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1:250 scale Mack cabover


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#1 Russell C

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Posted 15 July 2013 - 02:33 PM

And now for the "yes it really is that small" category, scroll down this page a little ways to the 2nd place category at the 1999 GSL contest for my Mack COE.

small2.jpg

The story behind it is that the guys at the "Greatest Little Model Car Contest in Arizona" had a special theme category for 'small scale', but they didn't say how small. So I took a line drawing of a Mack and arbitrarily scaled it down to match the front section of a photo-etched model railroad shopping cart, since that resembled a Mack radiator grille. Everything else was scaled off that piece, which worked out to be something around 1:250. Might actually be smaller, one of my old notes says 1:275. But I'm really lousy with math.

The cab is actually 5 blocks of different shapes of pre-colored styrene plastic that span the width of the cab - the lowest is the red block for the fenders, the white block above is notched for the fenders to fit under it, and on top is a smoked clear solid block that is the windshield & side windows. Behind it is another white block and a blue 'cap'. To make the blue and red stripes, I just scribed the lines into the sides and front and glued in stretched sprue strands of blue and red and sanded them flat to the sides. There's no paint on the truck other than the orange for the marker lights and turn signals and red paint dots for the taillights. The mirror brackets are some kind of computer wire with photo etched bits of 25th scale seat belt hardware that happened to be the right size to resemble mirrors. I laser-printed the Mack mud flaps on ordinary paper, I lathe-turned the wheels, tires, air tanks, fuel tanks air horns (what an absolute pain those were) and mufflers, but the upper stacks are stainless steel hypodermic needles that my dental surgeon gave me after some major $700 tooth fixing - arguably each stack is worth $350. He's the person who also used his macro lens later to photograph the super close-ups below, since he demanded to know why I wanted to keep the needles in the first place. He didn't think such a use for needles was possible.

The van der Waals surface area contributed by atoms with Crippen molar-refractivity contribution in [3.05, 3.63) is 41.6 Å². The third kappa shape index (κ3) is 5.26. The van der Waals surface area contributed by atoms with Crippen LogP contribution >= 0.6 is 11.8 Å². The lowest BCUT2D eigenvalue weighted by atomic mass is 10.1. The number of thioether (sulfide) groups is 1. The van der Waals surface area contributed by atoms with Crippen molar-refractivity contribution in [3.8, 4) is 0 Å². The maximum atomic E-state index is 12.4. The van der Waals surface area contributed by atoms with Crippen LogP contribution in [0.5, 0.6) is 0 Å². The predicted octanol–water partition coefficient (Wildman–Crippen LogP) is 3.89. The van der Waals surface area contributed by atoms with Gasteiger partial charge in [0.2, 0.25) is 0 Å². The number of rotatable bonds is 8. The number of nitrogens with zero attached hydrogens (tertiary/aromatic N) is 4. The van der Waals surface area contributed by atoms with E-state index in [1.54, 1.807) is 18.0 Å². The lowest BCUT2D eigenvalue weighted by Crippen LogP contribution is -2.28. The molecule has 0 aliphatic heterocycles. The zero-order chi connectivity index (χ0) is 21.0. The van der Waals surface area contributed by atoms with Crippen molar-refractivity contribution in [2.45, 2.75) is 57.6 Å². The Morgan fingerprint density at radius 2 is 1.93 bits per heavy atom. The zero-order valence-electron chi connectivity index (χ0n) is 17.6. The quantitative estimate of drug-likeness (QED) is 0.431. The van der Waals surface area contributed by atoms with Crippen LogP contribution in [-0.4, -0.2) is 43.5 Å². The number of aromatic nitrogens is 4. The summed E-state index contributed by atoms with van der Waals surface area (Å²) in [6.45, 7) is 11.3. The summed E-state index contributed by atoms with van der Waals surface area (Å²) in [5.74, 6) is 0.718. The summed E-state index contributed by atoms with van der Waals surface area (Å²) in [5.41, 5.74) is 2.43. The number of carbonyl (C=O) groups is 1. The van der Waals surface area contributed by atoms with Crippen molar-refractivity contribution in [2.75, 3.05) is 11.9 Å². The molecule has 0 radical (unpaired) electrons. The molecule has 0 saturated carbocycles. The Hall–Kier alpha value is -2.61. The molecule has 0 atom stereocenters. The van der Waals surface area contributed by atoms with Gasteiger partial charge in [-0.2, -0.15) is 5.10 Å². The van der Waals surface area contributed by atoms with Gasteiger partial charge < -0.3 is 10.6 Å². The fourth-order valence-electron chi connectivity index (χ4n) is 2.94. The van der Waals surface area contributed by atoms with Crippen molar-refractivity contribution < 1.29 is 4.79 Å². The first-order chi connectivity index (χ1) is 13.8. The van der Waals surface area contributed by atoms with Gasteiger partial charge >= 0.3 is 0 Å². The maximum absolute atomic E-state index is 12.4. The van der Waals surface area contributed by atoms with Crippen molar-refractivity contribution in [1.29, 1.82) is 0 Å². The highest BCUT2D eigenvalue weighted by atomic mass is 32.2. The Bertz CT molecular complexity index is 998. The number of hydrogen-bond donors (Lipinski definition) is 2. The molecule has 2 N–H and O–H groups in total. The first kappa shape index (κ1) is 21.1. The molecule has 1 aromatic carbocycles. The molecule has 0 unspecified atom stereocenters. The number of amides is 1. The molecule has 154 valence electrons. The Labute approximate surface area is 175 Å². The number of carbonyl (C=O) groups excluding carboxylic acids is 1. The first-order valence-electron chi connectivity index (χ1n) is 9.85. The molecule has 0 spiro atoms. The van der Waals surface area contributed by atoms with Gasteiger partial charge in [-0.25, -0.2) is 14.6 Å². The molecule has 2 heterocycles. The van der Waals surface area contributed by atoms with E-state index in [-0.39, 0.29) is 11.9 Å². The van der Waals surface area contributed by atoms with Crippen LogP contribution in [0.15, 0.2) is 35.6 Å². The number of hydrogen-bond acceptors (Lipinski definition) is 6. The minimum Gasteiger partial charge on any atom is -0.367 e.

Although it may look like there is an interior to the thing, that's just an illusion from the block of clear plastic.

 

Attached File  mack side.jpg   6.06KB   1 downloads Attached File  mack front.jpg   5.35KB   1 downloads

To keep it from rattling around too much while transporting or storing it, I had to create a little form-fitting garage for it within a film cannister. Even still, I managed to knock loose one of the mirrors. Unfortunately the trouble with untreated plastic is that white styrene isn't happy with skin oil, so it has turned a not good shade of yellow.
 

Attached File  Mack garage.JPG   71.92KB   1 downloads Attached File  mack plaque.jpg   7.22KB   1 downloads


Edited by Russell C, 15 July 2013 - 02:42 PM.


#2 Swamp Dog

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Posted 15 July 2013 - 03:55 PM

wow..now thats small,great job..



#3 chuckyr

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Posted 15 July 2013 - 06:47 PM

Wild!



#4 BigBad

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Posted 16 July 2013 - 03:10 AM

And you still managed to make it look like a Mack! I like the 2 holes!



#5 Jim B

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Posted 16 July 2013 - 02:26 PM

Very cool!

#6 Ben

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Posted 16 July 2013 - 04:25 PM

Good lord!!!!!!! What won 1st place and beat that??????????? Outstanding!!!!!!!!!!!!!



#7 Russell C

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Posted 16 July 2013 - 04:39 PM

Thanks for all the kind words. Two hole wheels were all I could manage with the smallest drill bit I had. The guy who won 1st place at that GSL contest in the small scale category had a 1:87 customized Ford hot rod with a painted finish and a wired engine. I was pleased to place at all, much less get 2nd.



#8 kilrathy10

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Posted 20 July 2013 - 06:58 PM

Outstanding work....Very good ideas all around....Heck of a way to approach something like this....Very nice....



#9 Chris White

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Posted 21 July 2013 - 06:03 AM

how did you not go blind, that is small. Really nice work



#10 Danno

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Posted 21 July 2013 - 05:15 PM

Awesome, Russell!  

 

 

;)



#11 redneckrodder

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Posted 22 July 2013 - 12:05 PM

you have got major skills to work something that small



#12 catd11rpusher

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Posted 24 July 2013 - 04:40 PM

You must have hands of a surgeon, and eyes of a eagle. You did a beautiful job. I would crush something like that. With my meat hooks. Great job!!!!! :rolleyes:



#13 Russell C

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Posted 24 July 2013 - 06:47 PM

Thanks! Always been blessed with thin and reasonably adept fingers, but the ol 'eyes were better when I built that over a decade ago. These days I can still focus unaided at 11-12 inches, but I have to wear my 200 power reading glasses over my 325 ones to focus in at about 5 inches.